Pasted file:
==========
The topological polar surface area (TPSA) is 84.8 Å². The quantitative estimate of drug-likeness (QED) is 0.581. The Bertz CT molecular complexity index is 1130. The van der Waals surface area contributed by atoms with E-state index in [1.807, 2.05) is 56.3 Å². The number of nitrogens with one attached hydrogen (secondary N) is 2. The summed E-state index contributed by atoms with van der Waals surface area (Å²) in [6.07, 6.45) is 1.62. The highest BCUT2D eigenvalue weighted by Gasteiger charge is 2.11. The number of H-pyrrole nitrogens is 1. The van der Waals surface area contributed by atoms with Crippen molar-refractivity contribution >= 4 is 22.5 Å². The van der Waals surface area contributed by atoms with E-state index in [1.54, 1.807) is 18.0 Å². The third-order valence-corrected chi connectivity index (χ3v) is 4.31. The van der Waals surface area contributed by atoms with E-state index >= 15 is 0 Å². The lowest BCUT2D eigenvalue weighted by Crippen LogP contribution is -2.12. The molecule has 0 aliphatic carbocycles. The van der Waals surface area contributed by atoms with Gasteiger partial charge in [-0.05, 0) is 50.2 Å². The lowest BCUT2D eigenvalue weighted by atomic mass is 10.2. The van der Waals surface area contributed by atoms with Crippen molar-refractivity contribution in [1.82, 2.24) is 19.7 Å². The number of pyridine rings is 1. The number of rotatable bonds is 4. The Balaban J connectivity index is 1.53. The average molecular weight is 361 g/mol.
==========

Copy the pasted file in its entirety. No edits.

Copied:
The topological polar surface area (TPSA) is 84.8 Å². The quantitative estimate of drug-likeness (QED) is 0.581. The Bertz CT molecular complexity index is 1130. The van der Waals surface area contributed by atoms with E-state index in [1.807, 2.05) is 56.3 Å². The number of nitrogens with one attached hydrogen (secondary N) is 2. The summed E-state index contributed by atoms with van der Waals surface area (Å²) in [6.07, 6.45) is 1.62. The highest BCUT2D eigenvalue weighted by Gasteiger charge is 2.11. The number of H-pyrrole nitrogens is 1. The van der Waals surface area contributed by atoms with Crippen molar-refractivity contribution >= 4 is 22.5 Å². The van der Waals surface area contributed by atoms with E-state index in [1.54, 1.807) is 18.0 Å². The third-order valence-corrected chi connectivity index (χ3v) is 4.31. The van der Waals surface area contributed by atoms with E-state index >= 15 is 0 Å². The lowest BCUT2D eigenvalue weighted by Crippen LogP contribution is -2.12. The molecule has 0 aliphatic carbocycles. The van der Waals surface area contributed by atoms with Gasteiger partial charge in [-0.05, 0) is 50.2 Å². The lowest BCUT2D eigenvalue weighted by atomic mass is 10.2. The van der Waals surface area contributed by atoms with Crippen molar-refractivity contribution in [1.82, 2.24) is 19.7 Å². The number of pyridine rings is 1. The number of rotatable bonds is 4. The Balaban J connectivity index is 1.53. The average molecular weight is 361 g/mol.